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Want to Manage Your Time? Get Real - Part 2

Want to Manage Your Time? Get Real
2nd in a Two-Part Series
Copyright © 2001 Dr. Valerie Young, Time/Design

Part one looked at how, in today's busy world, the traditional "calendarizing" approach to time management is woefully inadequate. One of the newer approaches is one that calls upon you to identify your values in order to create a personal mission statement. Knowing what you value and where you are going in life is an invaluable exercise. The problem is in the application. The values-based approach still relies on a daily calendar To-Do list to manage complex commitments, communication and information. For many, the values approach has come to feel more like where the rubber meets the sky than where the rubber meets the road.

To effectively manage your time, you need practical real life solutions. Real life solutions are ones that pass the Reality Check test. In the last article we looked at five Reality Checks. 1) Simple challenges call for simple solutions, 2) Life is too short not to have one, 3) Your brain, don't leave home without it, 4) Most interruptions are in your mind, and 5) If you want the right picture, you need the right view.

We also offered five Real Tips to help you save time - not by managing time, but by staying on top of the three things you really need to manage:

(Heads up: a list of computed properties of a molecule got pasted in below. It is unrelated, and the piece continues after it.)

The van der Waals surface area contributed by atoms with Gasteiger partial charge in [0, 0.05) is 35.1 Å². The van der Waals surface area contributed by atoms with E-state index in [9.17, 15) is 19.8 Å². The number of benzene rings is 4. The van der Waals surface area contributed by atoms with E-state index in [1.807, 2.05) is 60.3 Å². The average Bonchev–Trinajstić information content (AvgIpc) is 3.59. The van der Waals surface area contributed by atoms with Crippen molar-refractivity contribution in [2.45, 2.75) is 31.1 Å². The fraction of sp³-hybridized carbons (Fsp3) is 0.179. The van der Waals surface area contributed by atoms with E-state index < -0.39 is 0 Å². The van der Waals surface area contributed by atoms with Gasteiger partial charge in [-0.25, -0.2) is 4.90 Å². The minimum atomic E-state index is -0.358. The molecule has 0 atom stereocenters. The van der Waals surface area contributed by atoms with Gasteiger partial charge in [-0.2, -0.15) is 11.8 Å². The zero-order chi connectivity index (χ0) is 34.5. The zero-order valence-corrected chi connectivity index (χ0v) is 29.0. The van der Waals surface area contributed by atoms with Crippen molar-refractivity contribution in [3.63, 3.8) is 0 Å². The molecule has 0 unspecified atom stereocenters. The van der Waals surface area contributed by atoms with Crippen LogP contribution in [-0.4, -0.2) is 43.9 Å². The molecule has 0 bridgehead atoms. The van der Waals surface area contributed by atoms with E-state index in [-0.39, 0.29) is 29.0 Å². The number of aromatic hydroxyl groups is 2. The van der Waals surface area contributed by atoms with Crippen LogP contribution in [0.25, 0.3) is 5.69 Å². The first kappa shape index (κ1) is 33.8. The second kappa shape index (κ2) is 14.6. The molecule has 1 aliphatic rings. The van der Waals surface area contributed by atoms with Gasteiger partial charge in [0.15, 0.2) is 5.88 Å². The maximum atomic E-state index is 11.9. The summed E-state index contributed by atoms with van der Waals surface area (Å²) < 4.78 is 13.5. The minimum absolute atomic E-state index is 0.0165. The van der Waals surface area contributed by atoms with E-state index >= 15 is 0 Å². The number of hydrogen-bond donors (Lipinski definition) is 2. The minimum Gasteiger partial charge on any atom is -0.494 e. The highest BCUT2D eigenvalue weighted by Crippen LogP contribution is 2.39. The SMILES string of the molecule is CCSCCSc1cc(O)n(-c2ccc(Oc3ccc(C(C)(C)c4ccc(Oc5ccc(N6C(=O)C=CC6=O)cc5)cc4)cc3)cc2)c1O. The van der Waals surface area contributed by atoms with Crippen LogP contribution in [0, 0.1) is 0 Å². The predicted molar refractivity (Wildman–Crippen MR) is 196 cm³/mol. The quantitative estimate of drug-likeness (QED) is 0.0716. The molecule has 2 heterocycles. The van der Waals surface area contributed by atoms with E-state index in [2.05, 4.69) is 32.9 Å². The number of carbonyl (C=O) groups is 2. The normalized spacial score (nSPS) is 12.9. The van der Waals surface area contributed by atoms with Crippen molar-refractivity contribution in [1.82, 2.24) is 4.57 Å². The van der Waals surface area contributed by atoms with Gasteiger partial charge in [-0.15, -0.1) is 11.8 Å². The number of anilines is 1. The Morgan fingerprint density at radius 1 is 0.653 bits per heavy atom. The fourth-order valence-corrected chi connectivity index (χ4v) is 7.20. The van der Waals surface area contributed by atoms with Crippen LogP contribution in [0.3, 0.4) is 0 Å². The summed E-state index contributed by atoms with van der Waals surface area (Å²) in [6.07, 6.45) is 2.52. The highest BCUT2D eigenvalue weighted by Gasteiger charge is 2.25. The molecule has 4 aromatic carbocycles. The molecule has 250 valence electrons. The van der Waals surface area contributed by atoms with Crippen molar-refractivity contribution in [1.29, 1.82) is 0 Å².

1) Commitments (commitments to yourself, commitments to others, and others commitments to you)
2) Communication
3) Information

Here are five more Work/Life Reality Checks. If you share a similar view of what it's really like to try to manage a too full work and personal life, try these additional five Real Tips.

REALITY CHECK 6: There may be many steps but there is only one next action.

Some of your larger goals and projects might involve anywhere from 20 to 200 steps. Achieving them can feel like trying to move a mountain. So, what if you did have to move a mountain how would you do it? A bit of ancient wisdom reminds us that, "To move a mountain we must begin by carrying away small stones."
Sometimes the next action is obvious, other times we need to take a moment to break a larger project down. Whether it is finding the cure for cancer, improving the schools in your community, or tackling one of your own projects - this simple reality remains the same: There may be many steps, but there is only one next action. Focus on that and your task will feel entirely doable.

Real Tip 6: Make a list of next actions (or two simultaneous actions) for each of your goals and projects as well as any single action steps such as buy envelopes, submit travel receipts, or make dentist appointment. Make another list of the very next action related to each of your current your and projects. Then move several projects forward by tackling a few next actions every day.